Curve

Home sellers: Vacant homes sell for $11K less than occupied ones

Aly J. Yale
The Mortgage Reports contributor

The price home sellers pay

Moving out before your home’s off the market could come back to haunt you. According to a new analysis, vacant homes sell for $11,000 less than homes that are occupied. The damage is even worse in certain parts of the country.

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Vacant vs. occupied

According to a new analysis from Redfin, vacant houses sell for $11,306 less than comparable homes that are occupied.

Vacant homes also take six days longer to sell than occupied ones.

Redfin’s chief economist Daryl Fairweather explains, “Although vacant homes are easy for buyers to tour at their convenience, the fact that the sellers have already moved on is often a signal to buyers that they can take their time making an offer. It’s also likely that sellers who are in a comfortable enough financial situation to own a property that’s sitting empty aren’t as motivated to get the highest possible price for their home as sellers who need the cash from their first home in order to buy the next one.”

Where sellers lose out the most

The problem is worse in certain areas of the country. According to the analysis, home sellers in Omaha, Nebraska, and Greenville, South Carolina, take the biggest financial hit. There, vacant homes sell for 7.2 percent less than those that are occupied, amounting to around $15,000.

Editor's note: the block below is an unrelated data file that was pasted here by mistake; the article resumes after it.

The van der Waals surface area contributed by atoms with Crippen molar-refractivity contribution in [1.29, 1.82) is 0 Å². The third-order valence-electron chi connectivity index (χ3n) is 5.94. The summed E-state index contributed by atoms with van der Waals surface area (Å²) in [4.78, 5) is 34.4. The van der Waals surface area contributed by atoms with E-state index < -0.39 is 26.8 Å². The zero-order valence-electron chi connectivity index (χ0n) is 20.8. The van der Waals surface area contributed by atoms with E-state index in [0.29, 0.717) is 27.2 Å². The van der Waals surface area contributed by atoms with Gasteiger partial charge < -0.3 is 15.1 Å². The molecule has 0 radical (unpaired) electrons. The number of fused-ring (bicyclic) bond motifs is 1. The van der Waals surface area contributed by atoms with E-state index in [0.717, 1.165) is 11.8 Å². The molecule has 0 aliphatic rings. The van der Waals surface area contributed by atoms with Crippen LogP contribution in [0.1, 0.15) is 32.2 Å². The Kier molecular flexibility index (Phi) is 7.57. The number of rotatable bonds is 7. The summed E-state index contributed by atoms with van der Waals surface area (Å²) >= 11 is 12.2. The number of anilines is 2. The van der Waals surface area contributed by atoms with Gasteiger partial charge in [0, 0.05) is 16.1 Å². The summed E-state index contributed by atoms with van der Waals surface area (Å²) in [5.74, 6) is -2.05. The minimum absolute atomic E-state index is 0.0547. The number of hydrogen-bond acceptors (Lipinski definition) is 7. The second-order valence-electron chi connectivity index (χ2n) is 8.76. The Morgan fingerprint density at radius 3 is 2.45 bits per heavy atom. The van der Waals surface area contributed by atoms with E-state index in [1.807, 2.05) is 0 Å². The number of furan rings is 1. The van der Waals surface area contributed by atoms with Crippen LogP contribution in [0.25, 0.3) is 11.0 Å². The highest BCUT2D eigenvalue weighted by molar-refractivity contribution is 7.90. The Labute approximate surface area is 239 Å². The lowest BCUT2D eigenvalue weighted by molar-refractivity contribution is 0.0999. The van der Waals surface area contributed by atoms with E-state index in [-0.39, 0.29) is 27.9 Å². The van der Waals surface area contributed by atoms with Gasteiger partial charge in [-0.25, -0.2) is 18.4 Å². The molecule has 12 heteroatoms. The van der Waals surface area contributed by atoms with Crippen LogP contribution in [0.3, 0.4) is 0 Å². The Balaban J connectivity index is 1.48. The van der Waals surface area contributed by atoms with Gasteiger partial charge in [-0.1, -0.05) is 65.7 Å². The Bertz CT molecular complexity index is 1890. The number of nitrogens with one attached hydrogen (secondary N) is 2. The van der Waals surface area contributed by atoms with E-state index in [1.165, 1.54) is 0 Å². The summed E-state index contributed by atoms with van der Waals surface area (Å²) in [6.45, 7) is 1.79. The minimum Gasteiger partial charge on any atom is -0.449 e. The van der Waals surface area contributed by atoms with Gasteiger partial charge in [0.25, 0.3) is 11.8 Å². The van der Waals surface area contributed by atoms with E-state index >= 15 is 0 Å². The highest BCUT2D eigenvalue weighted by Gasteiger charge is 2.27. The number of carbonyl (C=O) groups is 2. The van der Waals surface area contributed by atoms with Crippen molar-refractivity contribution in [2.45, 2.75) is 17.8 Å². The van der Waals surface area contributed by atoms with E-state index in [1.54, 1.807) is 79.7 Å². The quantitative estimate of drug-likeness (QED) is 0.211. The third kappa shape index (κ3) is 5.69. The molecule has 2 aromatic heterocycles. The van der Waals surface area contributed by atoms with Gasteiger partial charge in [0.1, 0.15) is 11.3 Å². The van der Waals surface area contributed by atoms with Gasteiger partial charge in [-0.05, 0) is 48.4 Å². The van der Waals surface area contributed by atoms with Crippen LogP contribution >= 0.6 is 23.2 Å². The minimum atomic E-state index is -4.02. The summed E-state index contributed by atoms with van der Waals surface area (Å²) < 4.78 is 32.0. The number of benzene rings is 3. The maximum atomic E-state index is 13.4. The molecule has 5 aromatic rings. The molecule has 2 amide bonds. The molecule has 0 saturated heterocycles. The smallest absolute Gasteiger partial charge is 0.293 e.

Sellers in El Paso, Texas, also lose out, with vacant houses selling for around 6.6 percent less (or $10,000.)

The discrepancy is smallest in San Jose, California, where vacant homes sell for just 0.9 percent less than occupied ones. According to Redfin agent Chad Eng, vacant properties actually sell quicker in some parts of California.

“When the Bay Area real estate market is ultra-competitive like it was in 2018, vacant homes tend to sell faster than the ones occupied by their owners or tenants,” Eng said. “Vacant homes are accessible 24-7, which means homebuyers can see them and put in an offer quickly in hopes of beating out other potential buyers.”

Las Vegas and Orange County, California, are also on the smaller side, with discrepancies of just 1.5 percent and 2.3 percent, respectively.

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Verify your new rate (Oct 18th, 2019)